On this day, the Holy Church has provided the the hymn Vexilla Regis Prodeunt as the hymn proper to the celebration of Vespers. Unfortunately, in the English versions of the Liturgy of the Hours (with the exception of the Mundelein Psalter), it is not included as an option. In order to avoid any copyright issues, I thought you might want to try this link for the English translation. Toward the bottom, there is a link for the Latin text as well.

The Rosary portion of the project continues. I am halfway with the third setting (including Medium Scripture Readings, Patristic Readings, and Collects). I hope to finish tonight, that we might announce the next phase of the project tomorrow, on the Memorial of Our Lady of Sorrows.

Wednesday, September 9, 2009


This post is to solicit ideas for the contents of the prayer book. What devotions do you envision being included within the this book? Remember, the book is intended for parishes and families. I am particularly interested in knowing what Novenas people would want included, as there are a great variety of Novenas. Please leave comments, if you will.

Tuesday, September 8, 2009

To Jesus through Mary

Today is the Feast of the Nativity of Mary. It is one of the 10 High Feast Days in the Eastern Church, while (like the Transfiguration) a little less emphasized in the Western Church. Nevertheless, it is one of the feasts in honor of our Lady, coming nine month after her Immaculate Conception (just as the Nativity of Jesus, Christmas, is celebrated nine months after the Solemnity of the Annunciation).

Given the particularly Marian character of this day (or what's left of it -- I'm writing this at about 11:00 pm), it seemed best to present the first part of the project of the prayer book under construction. The first part of the prayer book (or at least the first part of the prayer book which I am writing) contains four different settings of the Rosary.

One might wonder why there might need to be four different settings of the Rosary. Typically, I assume that when someone prays the Rosary, it is based upon the bare minimum Rosary card they might receive when first introduced to this prayer (especially in the case of converts, or those of us who grew up in an environment where "Catholics just don't do that anymore"). Sometimes, they might have a prayer book or small Rosary devotion book which contains brief meditations such as "Consider how the apostles were over-joyed to see the Risen Lord." Sometimes the meditations can be quite elaborate.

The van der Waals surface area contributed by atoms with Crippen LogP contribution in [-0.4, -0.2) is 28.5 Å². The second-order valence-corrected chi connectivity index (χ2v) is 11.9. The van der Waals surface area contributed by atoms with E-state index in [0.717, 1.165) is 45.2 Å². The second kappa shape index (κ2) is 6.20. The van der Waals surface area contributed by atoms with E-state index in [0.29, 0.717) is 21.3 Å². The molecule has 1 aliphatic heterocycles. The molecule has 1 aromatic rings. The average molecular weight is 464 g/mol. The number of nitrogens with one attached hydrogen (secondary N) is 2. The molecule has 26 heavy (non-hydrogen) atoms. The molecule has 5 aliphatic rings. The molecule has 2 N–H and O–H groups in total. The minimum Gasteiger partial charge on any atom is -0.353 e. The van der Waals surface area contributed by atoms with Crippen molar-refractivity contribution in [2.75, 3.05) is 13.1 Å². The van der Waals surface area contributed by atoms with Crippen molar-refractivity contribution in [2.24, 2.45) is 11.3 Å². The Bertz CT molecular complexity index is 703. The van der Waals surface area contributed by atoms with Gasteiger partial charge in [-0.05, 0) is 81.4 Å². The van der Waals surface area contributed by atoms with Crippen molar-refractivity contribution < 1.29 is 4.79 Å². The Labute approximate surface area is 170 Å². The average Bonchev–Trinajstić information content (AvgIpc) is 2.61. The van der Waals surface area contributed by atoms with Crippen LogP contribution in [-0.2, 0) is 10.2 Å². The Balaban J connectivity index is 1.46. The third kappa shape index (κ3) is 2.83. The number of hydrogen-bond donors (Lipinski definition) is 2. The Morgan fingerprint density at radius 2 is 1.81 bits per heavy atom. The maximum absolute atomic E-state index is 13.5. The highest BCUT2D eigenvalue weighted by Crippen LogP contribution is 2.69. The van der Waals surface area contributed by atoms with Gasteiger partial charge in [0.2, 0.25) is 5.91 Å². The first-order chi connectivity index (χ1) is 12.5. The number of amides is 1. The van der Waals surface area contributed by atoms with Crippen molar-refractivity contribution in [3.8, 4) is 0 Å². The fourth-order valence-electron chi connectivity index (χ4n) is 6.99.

John Paul II, in his Apostolic Letter Rosarium Virginis Mariae, proposed that we use Scripture as the primary meditation text for the Rosary itself. Thus, after one begins the Rosary with the Apostles' Creed, Our Father and Three Hail Marys, they proceed to announce the first mystery. After announcing the first mystery, it is proper to present the text from Scripture relating to the Mystery then announced. Thereafter, one continues to meditate on the Mystery of Our Lord with Mary, praying the Lord's Prayer and the ten Hail Marys. Moreover, that this prayer may be more intimately tied to the Sacred Liturgy, it was proposed that Collects (the prayers said after the Kyrie and Gloria in the Mass, and before the Readings) conclude the prayer. This is an excellent idea, as there are suitable Collects from our Tradition for each of the Mysteries.

When John Paul II's death was announced to the world, a priest who was a spokesperson for the Vatican, after announcing the death, began to lead the people gathered in St. Peter's Square in prayer. The prayer chosen was the Rosary. During this particular Rosary, after the announcement of the Mystery, the priest read a passage from Scripture, followed by a passage from the Catechism. Given that they were in Rome, the Rosary was, of course, in Italian. For much of the last five and more years since this event, I have often looked for an arrangement of the Rosary such as this, to no avail.